“Magic isn’t about pulling rabbits out of hats,” says Ewen Bremner as Alan McGee, fancying himself the dark lysergic mage of EC1, midway through the recent, regrettable Creation Stories biopic. “But it is about making something materialise.” As if on cue, like the shopkeeper in Mr Benn, Aleister Crowley appears in the loo of a south London squat to inform him that “ideas are everywhere – you only have to reach out and grab one”.
Sure enough, downstairs My Bloody Valentine are about to conjure the tremolo vortex sutra of “You Made Me Realise” and secure his label’s lasting legacy. Late-’80s indie isn’t short of magical transformations: Primal Scream from twangling wastrels into ecstatic lords of dance, Pulp from eternal also-rans into cocksure chroniclers of class and romance – but there’s none quite as wondrous as My Bloody Valentine. That the band could release the exquisitely belated jangle pop of “Ecstasy” in November 1987 and then fundamentally shift the entire paradigm of modern music a few months later – it’s enough to make you ponder Faustian pacts on moonlit Kentish Town crossroads.
But magic is also about making things disappear. If your record collection dematerialised at some point over the past decade into the algorithmic ether, then for the past year or so the music of My Bloody Valentine has been keenly unavailable. Although the mundane consequence of contracts and licensing deals, this was arguably the band’s finest trick – as if all the Picassos suddenly disappeared from every gallery on Earth. Amid the present superabundance, when even the KLF have succumbed, there was something magnificent about the band’s abstention, putting us all in the position of McGee hammering on the studio door: where’s the bloody music, Kevin?
Well, here it is at last: Isn’t Anything, Loveless and m b v, plus the compilation of EPs and rare tracks, finally available on all formats for the first time (bootleggers can continue to frack a meagre revenue stream from the pre-Creation material). If you didn’t know already, well here is the mother lode of modern rock, the final revolution in its 20th-century analogue trajectory from riff to reverie. Who could argue that, even with all the resources of digital recording technology, music has gone further out there since way back then?
Inevitably there has been tinkering. You wonder in fact whether Shields, like Jimmy Page with Led Zeppelin, is ever going to be able fully to let these records go, with any subtle shift in his ageing cochlea, development in modern lathe cutting, or imperceptible drift in the atmosphere likely to prompt further reckoning. But this has apparently been largely in the artwork. According to the man himself the new CDs are “pretty much the same that came out in 2012”, the AAA vinyl the same as was issued via their website in 2017, with the new improved vinyl cuts of Isn’t Anything and Loveless made possible “by processing the lacquers within an hour of cutting them”.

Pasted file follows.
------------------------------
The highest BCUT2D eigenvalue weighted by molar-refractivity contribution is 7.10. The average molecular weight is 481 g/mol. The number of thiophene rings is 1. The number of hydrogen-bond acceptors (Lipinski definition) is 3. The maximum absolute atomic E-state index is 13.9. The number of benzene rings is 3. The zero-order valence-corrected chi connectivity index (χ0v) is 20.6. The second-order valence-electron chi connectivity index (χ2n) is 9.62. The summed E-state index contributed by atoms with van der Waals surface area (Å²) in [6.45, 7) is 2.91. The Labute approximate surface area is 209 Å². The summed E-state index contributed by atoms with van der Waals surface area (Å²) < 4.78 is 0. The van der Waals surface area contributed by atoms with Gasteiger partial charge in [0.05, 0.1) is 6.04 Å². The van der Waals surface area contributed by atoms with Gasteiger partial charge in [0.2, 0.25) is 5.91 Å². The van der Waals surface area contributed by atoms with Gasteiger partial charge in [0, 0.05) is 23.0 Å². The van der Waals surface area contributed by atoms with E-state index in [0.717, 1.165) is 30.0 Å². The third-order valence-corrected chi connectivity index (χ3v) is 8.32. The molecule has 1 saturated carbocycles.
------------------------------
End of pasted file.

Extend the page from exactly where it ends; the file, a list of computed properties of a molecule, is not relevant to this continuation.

Perhaps the greatest gift of having this body of work together at last is allowing us to hear a band, a musician, in transition – emerging and evanescing through time, rather than simply producing the imperial, unsurpassable white elephant of Loveless. There is still so much to rediscover in these records – chiefly perhaps the wonder of Isn’t Anything, the debut 1988 album for Creation, recorded in two week in Wales with Amon Düül II and Hawkwind bass player Dave Anderson. There’s a posthumous tendency to view the record as simply the warm-up for Loveless, the first experiments in rough magic that Shields was to refine to such glorious effect. But it’s worth listening as though this had been the last we heard of MBV, if they hadn’t chanced upon as reckless a gambler as Alan McGee. We might properly appreciate what an astonishing band this was: defined as much by drummer Colm Ó Cíosóig and bass player Deb Googe as by Shields and fellow singer-guitarist Bilinda Butcher. It’s useful to hear the record in the context of the live recordings from the time that have now surfaced on YouTube – notably a November 1988 gig at the Fulham Greyhound (when they were described by Melody Maker’s Chris Roberts as “the most thrilling live group in the country, feasibly the world”), where you can hear the sound materialise, almost second by second, out of the squalid clatter of the late-’80s toilet circuit, out of the influence of Sonic Youth and Hüsker Dü, into something sui generis.
You hear them fade back into clatter – albeit the drum-and-bass skitter of city trains and overhead jets and celestial noospheres – on “Wonder 2”, the closing track from 2013’s implausibly successful comeback, m b v. Shields maintains that the primary influence on his work was always hip-hop, and in particular Hank Shocklee’s production of Public Enemy: how he transmuted the base matter of his environment, from the gridlock blare of streets to the drone of the airwaves, into the holy power of golden noise. With these three albums, Shields has proved himself every bit Shocklee’s equal as a modern alchemist. Here’s hoping he has a few more tricks left up his sleeve.